A simple set of recommendations
- Change the course approach to asynchronous based learning – if you must have lock-downs – i.e. you cannot go to step B before Step A – you can still have a set of modules (Five to 10 minutes max) that the student can go into and apply the information using scenario based learning
- Utilize WIFM. If the learner completes the course and receives a certificate – then at the workplace it means something. Perhaps a benefit to their professional development/growth. Or it applies to their continuing education credits in an association or whatever they are doing that requires CEUs. Maybe it can apply to the courses they are taking or required to take via your own LMS (if your business has one).
- If you are going to offer credits tie it into a program, but remove the standards of “applying” that currently is in place. Charge a fee if you must, but make it realistic and not the same as in the classroom or attending the university. Remove the financial aid aspect by making it affordable.
- Re-train the instructors/faculty. This means changing the way they think in terms of online learning. It is not the same as classroom based and as such, the way they create the courses does not apply.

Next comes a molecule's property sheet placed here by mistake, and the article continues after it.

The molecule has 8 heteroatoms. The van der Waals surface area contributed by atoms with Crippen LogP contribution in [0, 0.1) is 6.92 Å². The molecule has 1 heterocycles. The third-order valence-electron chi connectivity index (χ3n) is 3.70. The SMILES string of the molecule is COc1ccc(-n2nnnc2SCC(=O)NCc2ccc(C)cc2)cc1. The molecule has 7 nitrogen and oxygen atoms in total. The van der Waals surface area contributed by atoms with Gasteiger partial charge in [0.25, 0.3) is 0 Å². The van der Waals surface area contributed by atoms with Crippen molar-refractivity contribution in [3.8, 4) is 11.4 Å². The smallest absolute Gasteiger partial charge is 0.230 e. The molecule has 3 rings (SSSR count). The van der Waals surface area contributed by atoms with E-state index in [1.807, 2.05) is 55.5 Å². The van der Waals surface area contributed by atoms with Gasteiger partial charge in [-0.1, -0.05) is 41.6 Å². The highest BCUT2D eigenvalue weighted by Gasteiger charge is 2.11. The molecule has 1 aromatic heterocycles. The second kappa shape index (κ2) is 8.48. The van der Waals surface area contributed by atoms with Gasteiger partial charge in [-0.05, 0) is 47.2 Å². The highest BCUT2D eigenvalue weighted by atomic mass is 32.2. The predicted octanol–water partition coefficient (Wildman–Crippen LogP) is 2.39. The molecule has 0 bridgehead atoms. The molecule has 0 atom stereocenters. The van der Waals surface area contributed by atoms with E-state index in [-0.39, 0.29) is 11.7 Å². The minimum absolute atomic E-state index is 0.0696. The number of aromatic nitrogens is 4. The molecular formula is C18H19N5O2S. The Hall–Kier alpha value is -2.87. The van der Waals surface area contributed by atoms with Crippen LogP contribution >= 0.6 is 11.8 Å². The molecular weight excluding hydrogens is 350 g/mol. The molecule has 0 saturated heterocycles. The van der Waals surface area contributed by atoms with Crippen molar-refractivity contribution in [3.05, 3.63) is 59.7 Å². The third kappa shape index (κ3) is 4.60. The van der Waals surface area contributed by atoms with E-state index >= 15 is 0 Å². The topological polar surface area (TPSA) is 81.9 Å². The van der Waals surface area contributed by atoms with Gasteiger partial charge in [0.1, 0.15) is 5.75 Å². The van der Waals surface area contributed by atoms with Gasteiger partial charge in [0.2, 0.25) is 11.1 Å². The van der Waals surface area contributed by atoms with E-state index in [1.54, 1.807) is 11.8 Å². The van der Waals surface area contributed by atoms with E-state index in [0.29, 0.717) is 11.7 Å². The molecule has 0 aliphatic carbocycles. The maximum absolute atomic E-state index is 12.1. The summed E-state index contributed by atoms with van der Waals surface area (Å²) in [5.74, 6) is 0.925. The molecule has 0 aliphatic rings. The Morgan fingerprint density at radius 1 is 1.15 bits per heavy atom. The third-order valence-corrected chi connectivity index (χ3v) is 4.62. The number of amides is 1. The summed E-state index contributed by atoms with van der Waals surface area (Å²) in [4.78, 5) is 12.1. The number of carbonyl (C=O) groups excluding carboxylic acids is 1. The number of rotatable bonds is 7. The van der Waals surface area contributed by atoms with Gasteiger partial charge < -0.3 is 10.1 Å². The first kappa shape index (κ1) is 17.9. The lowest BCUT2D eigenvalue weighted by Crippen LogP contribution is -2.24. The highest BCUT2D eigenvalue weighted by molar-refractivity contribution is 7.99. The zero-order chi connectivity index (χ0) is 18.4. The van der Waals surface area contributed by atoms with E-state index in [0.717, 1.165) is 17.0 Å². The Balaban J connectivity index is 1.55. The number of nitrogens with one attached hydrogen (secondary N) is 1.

- Tie into universities or schools that offer instructional design or instructional technology degrees. These people know how to create courses and could help in creating those ABLs you need. Best of all, they need the experience which means they will likely do it for free. There are plenty of universities out there that offer these degrees. If you want to go even more basic, check out associations who have instructional design folks or even e-learning developers. You might be surprised how many will help.
- Think out of the box. I know it is stretch, but school house learning for the 1700′s doesn’t work online. It never has and never will.
- Add interactivity. Seems simple enough right? But sadly it rarely shows up in higher education online courses. This means more than social. If you want basics add some gamification.
- Remove start and completion dates. Remove assignments and projects. The people taking MOOCs are doing it on their own time, let’s not forget that.
Regardless of what you say or believe, MOOCs are not working. Completion rates are poor, courses are boring, and the true premise of online learning is not being used.
Until higher education sees this, as corporate already does, then it will continue to fail.
As they say, a pig dressed up in the latest fashion (okay, I said that) is still a pig.
And right now, so are MOOCs.
But they are not a pig, rather they are a dud.
For all learners.